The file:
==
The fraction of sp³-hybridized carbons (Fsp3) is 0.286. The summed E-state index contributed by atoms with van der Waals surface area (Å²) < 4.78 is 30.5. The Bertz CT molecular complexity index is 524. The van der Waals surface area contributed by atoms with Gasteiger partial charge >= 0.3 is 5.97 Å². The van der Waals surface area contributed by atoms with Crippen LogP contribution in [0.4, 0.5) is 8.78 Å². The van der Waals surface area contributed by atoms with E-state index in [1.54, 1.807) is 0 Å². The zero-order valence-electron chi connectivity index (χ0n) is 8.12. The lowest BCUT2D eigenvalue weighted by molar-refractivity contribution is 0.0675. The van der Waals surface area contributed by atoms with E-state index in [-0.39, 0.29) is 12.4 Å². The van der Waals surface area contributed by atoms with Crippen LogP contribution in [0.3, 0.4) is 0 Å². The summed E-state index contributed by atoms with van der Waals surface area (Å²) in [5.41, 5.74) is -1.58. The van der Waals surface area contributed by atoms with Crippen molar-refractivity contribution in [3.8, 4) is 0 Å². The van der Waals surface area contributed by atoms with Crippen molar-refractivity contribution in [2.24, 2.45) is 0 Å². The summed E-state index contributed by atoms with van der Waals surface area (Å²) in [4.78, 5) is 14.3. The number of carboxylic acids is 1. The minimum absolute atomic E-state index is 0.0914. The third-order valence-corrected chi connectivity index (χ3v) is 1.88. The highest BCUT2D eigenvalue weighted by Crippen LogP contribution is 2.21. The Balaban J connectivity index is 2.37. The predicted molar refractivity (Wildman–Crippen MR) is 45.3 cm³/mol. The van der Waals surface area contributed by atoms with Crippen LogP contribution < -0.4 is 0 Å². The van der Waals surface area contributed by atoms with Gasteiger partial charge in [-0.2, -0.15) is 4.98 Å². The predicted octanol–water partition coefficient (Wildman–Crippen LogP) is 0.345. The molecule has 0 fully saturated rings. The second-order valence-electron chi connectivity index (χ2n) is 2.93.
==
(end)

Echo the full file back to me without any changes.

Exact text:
The fraction of sp³-hybridized carbons (Fsp3) is 0.286. The summed E-state index contributed by atoms with van der Waals surface area (Å²) < 4.78 is 30.5. The Bertz CT molecular complexity index is 524. The van der Waals surface area contributed by atoms with Gasteiger partial charge >= 0.3 is 5.97 Å². The van der Waals surface area contributed by atoms with Crippen LogP contribution in [0.4, 0.5) is 8.78 Å². The van der Waals surface area contributed by atoms with E-state index in [1.54, 1.807) is 0 Å². The zero-order valence-electron chi connectivity index (χ0n) is 8.12. The lowest BCUT2D eigenvalue weighted by molar-refractivity contribution is 0.0675. The van der Waals surface area contributed by atoms with E-state index in [-0.39, 0.29) is 12.4 Å². The van der Waals surface area contributed by atoms with Crippen LogP contribution in [0.3, 0.4) is 0 Å². The summed E-state index contributed by atoms with van der Waals surface area (Å²) in [5.41, 5.74) is -1.58. The van der Waals surface area contributed by atoms with Crippen molar-refractivity contribution in [3.8, 4) is 0 Å². The van der Waals surface area contributed by atoms with Crippen molar-refractivity contribution in [2.24, 2.45) is 0 Å². The summed E-state index contributed by atoms with van der Waals surface area (Å²) in [4.78, 5) is 14.3. The number of carboxylic acids is 1. The minimum absolute atomic E-state index is 0.0914. The third-order valence-corrected chi connectivity index (χ3v) is 1.88. The highest BCUT2D eigenvalue weighted by Crippen LogP contribution is 2.21. The Balaban J connectivity index is 2.37. The predicted molar refractivity (Wildman–Crippen MR) is 45.3 cm³/mol. The van der Waals surface area contributed by atoms with Crippen LogP contribution < -0.4 is 0 Å². The van der Waals surface area contributed by atoms with Gasteiger partial charge in [-0.2, -0.15) is 4.98 Å². The predicted octanol–water partition coefficient (Wildman–Crippen LogP) is 0.345. The molecule has 0 fully saturated rings. The second-order valence-electron chi connectivity index (χ2n) is 2.93.